Review: A DEADLY EDUCATION (SCHOLOMANCE #1)

Bewertung: 4 von 5.

by Naomi Novik

„Reader, I ran the fuck away.“


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A witty, hard, amazingly sarcastic masterpiece featuring a sassy, brilliant protagonist with one of the most entertaining voices in modern Fantasy. Naomi Novik’s ‚A Deadly Education‘ turns the whole genre conventions of magical school books upside down and is both original and blessed with a compelling protagonist.

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First of all: if you’re here because you think that ’scholomance‘ is a mixture of ’school‘ (as in magical school) and ‚romance‘ (as in lovey-lovey, kissy-kissy romance), then I strongly advise you to look elsewhere because you’ll find none of this here. Okay, there may be a small, tiny romance which is slowly coming to existence especially at the end of this one, but this is very much NOT A ROMANCE. Also, regarding, the ‚magical school‘ bit: if you’re here cause you’re waiting for the next Harry Potter-copy with people who have just different names and a better plot than Cursed Child, you’re also wrong here. This is NOT HOGWARTS, and it’s also not Brakebills. This is the scholomance. Wanna know the difference? Lemme tell you the difference between them, people. To this day, I’d still leave my complete life behind if a stressed-out owl came flying in through the window and finally gave me my long-overdue Hogwarts letter.

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I’d probably even go to Brakebills, but Brakebills sounds like too much work and studying, and I’ve always been more an Hemione-ish Gryffindor than a respectable hard-working Ravenclaw, so maybe I wouldn’t even get into Brakebills. But if I ended up at the Scholomance (where you just end up, this crazy school just sucks you in like a mad vacuum cleaner!), I’d freak out completely. Hell, I’d prefer Westeros over the Scholomance. Because going to school at the Scholomance basically means that you’re either breakfast for monsters – or you’re dinner for monsters. Not sure if those monsters eat lunch in between.

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Yes, people, there are monsters at this school. And no, they aren’t such ridiculous things like flobberworms or bowtruckles or thestrals. No, I’m talking about stuff like blast-ended skrewts, and disgusting things like that heart of the forest-spirit-thingy in Witcher 3 in the swamp which the Crones want you to kill. And things like Aragog or Shelob. Yikes.

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Anyway, these monsters are at this school trying to devour as many tasty kids as possible, because guess what, successfully graduating from this school means that you’re one of the few survivors. Because not only do these monsters spend their year killing as many students as possible, no, the worst of them who are too big to climb up through the shafts of the Scholomance are also waiting in a big hall beneath the school for the graduation ceremony. Why? Because at graduation, the seniors have to leave the school through that same hall. Obviously, a massacre or a feast, depending on which perspective you take, ensues and a lot of those seniors don’t make it out of the school alive. And while there are monsters and monsters everywhere in this school, there’s one thing every other school has that’s missing from the Scholomance: there are no teachers. Like, at all. Obviously, no one wants to get a job there. So the school itself teaches those kids by giving them tasks and stuff.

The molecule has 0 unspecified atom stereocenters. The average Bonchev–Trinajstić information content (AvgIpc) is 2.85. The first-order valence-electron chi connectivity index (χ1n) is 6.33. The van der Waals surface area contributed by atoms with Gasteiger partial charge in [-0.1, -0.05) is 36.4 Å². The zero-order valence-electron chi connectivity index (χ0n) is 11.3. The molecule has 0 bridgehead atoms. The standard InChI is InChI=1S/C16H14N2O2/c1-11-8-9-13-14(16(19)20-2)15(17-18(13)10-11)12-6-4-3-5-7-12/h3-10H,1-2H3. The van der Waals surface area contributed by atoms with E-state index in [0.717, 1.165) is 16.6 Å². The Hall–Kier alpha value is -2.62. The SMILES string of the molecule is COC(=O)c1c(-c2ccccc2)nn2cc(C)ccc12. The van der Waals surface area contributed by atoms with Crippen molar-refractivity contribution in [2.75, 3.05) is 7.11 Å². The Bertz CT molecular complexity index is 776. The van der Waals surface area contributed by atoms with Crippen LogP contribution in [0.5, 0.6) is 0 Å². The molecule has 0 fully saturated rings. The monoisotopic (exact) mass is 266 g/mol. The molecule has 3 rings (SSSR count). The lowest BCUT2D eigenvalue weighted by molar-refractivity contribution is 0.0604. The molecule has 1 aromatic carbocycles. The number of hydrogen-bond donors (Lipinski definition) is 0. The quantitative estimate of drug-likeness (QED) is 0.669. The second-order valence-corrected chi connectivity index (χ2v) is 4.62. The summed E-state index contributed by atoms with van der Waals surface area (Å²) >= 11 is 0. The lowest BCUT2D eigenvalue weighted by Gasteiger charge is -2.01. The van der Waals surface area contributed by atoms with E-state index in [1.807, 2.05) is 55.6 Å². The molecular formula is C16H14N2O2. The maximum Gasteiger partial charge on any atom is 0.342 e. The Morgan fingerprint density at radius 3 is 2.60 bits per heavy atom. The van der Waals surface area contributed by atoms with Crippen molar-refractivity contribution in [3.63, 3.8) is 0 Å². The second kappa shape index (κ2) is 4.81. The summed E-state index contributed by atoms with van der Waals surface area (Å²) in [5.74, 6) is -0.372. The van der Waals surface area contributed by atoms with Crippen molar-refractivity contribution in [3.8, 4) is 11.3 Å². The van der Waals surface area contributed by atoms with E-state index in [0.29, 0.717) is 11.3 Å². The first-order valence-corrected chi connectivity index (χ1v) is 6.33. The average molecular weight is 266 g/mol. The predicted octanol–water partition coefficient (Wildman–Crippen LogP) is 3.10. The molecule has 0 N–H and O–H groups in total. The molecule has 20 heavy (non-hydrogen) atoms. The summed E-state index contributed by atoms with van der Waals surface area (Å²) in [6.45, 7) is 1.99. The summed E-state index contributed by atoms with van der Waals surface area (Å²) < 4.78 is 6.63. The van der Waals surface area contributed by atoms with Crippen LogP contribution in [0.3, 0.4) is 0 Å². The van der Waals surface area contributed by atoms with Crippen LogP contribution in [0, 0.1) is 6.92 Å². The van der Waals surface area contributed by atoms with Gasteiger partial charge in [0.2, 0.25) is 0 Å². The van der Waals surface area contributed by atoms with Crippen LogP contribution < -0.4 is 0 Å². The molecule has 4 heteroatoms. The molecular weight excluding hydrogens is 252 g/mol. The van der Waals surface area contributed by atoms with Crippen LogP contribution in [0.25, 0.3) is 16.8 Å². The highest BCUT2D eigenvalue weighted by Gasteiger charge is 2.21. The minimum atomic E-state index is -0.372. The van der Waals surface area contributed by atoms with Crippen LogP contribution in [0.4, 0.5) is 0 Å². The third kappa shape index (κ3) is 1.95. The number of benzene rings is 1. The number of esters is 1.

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So this is the world ‚A Deadly Education‘ takes place in. Doesn’t sound too cozy now, does it? Of course, things complicate over the course of this one, because there’s Orion Lake, the shining and gallant hero who spends his time saving the other students and killing those monsters. A big, fat round of applause for Orion, everybody? Wait, what? Why are you not clapping? Oh, that’s right! I forgot to mention that all of those lovely monsters come to the Scholomance because they’re hungry and they want to eat the children. And as Orion saves so many of the children, more and more monsters come in, especially more of the bigger ones. Which complicates things. A lot. Because the current senior class will have to leave through a graduation hall that is filled with adorable monsters like never before.

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We follow the hero, Orion Lake- wait, what? We don’t follow Orion? No, that’s right, we don’t follow the shining, brave Gryffindor who wants to save the world and everyone in it – instead we follow rude, grim, and friendless El. Her real name’s Galadriel, but she’s the complete opposite of the Galadriel you’re thinking about now. She’s not this one:

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She’s more like this one:

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She’s sarcastic, sassy and she hates Orion Lake. We love her, people. Novik shows us this terrible and fascinating school through El’s eyes, and her perspective is an entertaining and awesome one.

„Please tell me you aren’t trying to go out with me.“
It didn’t seem likely: no one ever has. It’s not that I’m ugly; on the contrary, I’ve been growing increasingly beautiful in a tall and alarming way, as befits the terrible dark sorceress I’m meant to be, at least until I presumably collapse into a grotesque crone. Boys often think for about ten seconds that they might want to go out with mem and then they look into my eyes or talk to me and I suppose get the strong impression I’m likely to devour their souls or something.